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Thief: To The Next Level----ConclusionThe Search Continues
Lord Todd: CoSaS (Circle of Stone and Shadow) Lead
Sir Avalon: T2X: Shadows of the Metal Age Lead
I finish reading all the contents on the scroll and whisper for Ol'Ebie to come hither. Ebie replies with, "I shall not leave my post until I am properly relieved."
BackDoor:<Whispering> Now is not the time for such games Ebie!
BackDoor:<Whispering> Shhhh! Quiet Ebie! Now is not the time! Get your ass over here now!
BackDoor:<Whispering> Shhhh! Quiet! You're going to attract the guards! You'd best get your ass over here before I come and blackjack it, and drag your butt over here!
BackDoor:<Whispering> Yeah, yeah, yeah…whatever, just get you butt in here. Pronto!
Ebie ventures back to Lord Dumfries' office and I inform him of the information I've just found. At the bottom of the scroll was a note, which read as follows: Note** The 'Horn of Rudolph' = 'The Head of Benny'
BackDoor: Look at the bottom note. Do you know what this means?
BackDoor: No you dimwit, the 'Horn of Rudolph', as in Rudolph Klementowski. Rudolph was the brother of the 'Trickster' who was slain by Sir Prance Alot.
Rudolph entered Sir Prance Alots' studios and started to rant and rave about how Sir Prance Alot owed him two more ballet lessons from his donation to the studio. A heated discussion broke out, and when Rudolph threatened Sir Prance Alot, Sir Jumps Alot interfered and gave Rudolph a good lecture. Rudolph did not take too kindly to the lecture and threatened to kill both of them. Sir Jumps Alot started jumping all over the place and distracted Rudolph, while Sir Prance Alot pranced around Rudolph at an alarming speed. The friction created from Sir Prance Alot prancing caused a circular hole to form around Rudolph. The floor collapsed beneath Rudolph and he fell through the floor to the cold, concrete basement floor, and died.
BackDoor: The Horn of Rudolph has been rumored to have been hollowed out, and secret plans put inside of it. No such rumor exist about The Head of Benny. We need to get to Lord Eversotites' estate and search The Head of Benny. I bet we'll find what we're looking for.
Using the Burricks to get across town was the easy part, now ditching these persistent pest was the hard part. We certainly don't need the attention of two Burricks following us around, besides, they don't seem to fit in the shadows as well as Ebie and I. I ask Ebie if he's got any extra deer legs, and he says, "Yup, sure do." I happen to have a few carrots left over, so we feed them the deer legs and carrots, and told them to stay put. They finally complied, and we jumped the wall to Lord Eversotites' estate.
Once inside his estate, we notice an open window on the second floor. We already know that we don't have to worry about security here, because Lord Eversotites' estate is not considered an 'at risk' place. I place a rope arrow on the windows ledge and we climb up. Once inside, we immediately head for his art gallery. We had to dodge a few of his maids, but that was amateur work. We get to the gallery, and we see The Head of Benny. We search the head, and find a piece of paper nicely folded up in the throat of this awkward piece of art. We unfold the paper, and begin to read:
What barriers have each of your teams run into since the beginning of your project? Press? Community? Time constraints? Engine coding? Etc. What have you done to overcome these 'Road Blocks'?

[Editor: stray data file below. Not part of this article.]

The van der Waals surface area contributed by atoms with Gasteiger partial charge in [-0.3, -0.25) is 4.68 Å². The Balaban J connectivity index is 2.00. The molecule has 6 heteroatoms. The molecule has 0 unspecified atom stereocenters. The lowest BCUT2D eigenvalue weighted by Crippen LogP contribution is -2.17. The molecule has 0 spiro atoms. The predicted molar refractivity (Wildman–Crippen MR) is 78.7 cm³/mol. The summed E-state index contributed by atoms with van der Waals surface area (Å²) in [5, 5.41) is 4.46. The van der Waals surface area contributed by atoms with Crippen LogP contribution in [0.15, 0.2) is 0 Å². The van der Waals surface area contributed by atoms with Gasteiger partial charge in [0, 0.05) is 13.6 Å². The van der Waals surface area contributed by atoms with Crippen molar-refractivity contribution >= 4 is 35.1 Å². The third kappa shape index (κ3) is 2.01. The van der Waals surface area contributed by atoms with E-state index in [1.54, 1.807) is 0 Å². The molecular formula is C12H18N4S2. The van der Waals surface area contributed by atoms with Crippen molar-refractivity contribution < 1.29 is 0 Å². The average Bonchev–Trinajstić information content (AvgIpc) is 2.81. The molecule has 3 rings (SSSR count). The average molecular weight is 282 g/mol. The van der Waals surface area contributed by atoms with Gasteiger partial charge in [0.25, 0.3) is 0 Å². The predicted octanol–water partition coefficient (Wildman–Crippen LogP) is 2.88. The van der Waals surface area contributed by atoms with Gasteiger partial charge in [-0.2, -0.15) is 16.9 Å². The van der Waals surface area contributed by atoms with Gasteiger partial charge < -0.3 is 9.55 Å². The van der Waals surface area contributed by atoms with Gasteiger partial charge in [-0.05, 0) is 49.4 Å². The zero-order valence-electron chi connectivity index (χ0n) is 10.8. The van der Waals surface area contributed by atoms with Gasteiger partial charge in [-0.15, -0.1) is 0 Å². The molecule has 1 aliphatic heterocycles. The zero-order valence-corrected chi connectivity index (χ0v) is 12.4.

Sir Avalon: Skilled work takes lots of time and effort. Just one highly detailed texture can take more than a day, while objects and new creature models take thrice as long. Plot can take lengthy amounts of time to get put just right, as can Mission Design. Concepts of game play are things that you never ever want to get wrong, because one tiny hole in the story can make it all come crashing down. Just the time it takes to get things done is a 'Road Block' for us types that find our creativity rushing far ahead of our schedules…
Life is a constant evolution in which we all are constantly learning. What lessons have you taken from the development of your respective projects, and how have you incorporated these lessons in your everyday lives?
Sir Avalon: I have learned that email, IRC, and web forums are of the utmost importance to these projects. Remember, kids, lack of communication means a lack of progress, and that's the first step to killing off any kind of project.
On the flipside, how did lessons that you've learned throughout life help you in taking on the tremendously huge responsibility of such a project? Who do you pay tribute to for such lessons learned that got you where you are today?
Sir Avalon: Don't expect things to go smoothly. Whatever can go wrong, will go wrong. Don't plan ahead with the errors in mind; the more you plan, the less likely it will be that things go according to plan. Let chaos reign in what it assumes to be a disordered fashion when the time comes for something to go wrong, but little will it know that the chaos is going just as you planned because you took the precaution not to take early precautions or plan out counter-chaotic plans. I thank poor Spot for being the guinea pig in this particular evaluation of life.
Sticking to the above rhetoric, what is your ultimate goal in life (career wise)? What is your ultimate goal in developing and eventually releasing your project? Would you consider taking a job in the computer gaming industry? Why?
Sir Avalon: My life is this game. When the project is over, I plan to take my own life.
Maid#1: Did you check the Lords safe in the study?
Maid#1: O.k., just making sure. He's been on my case lately about checking the safe on an hourly basis to make sure it's secure. He says that theirs some very valuable information in there that he cannot allow to leak into the community.
Maid#1: Good. Lets go take a break.
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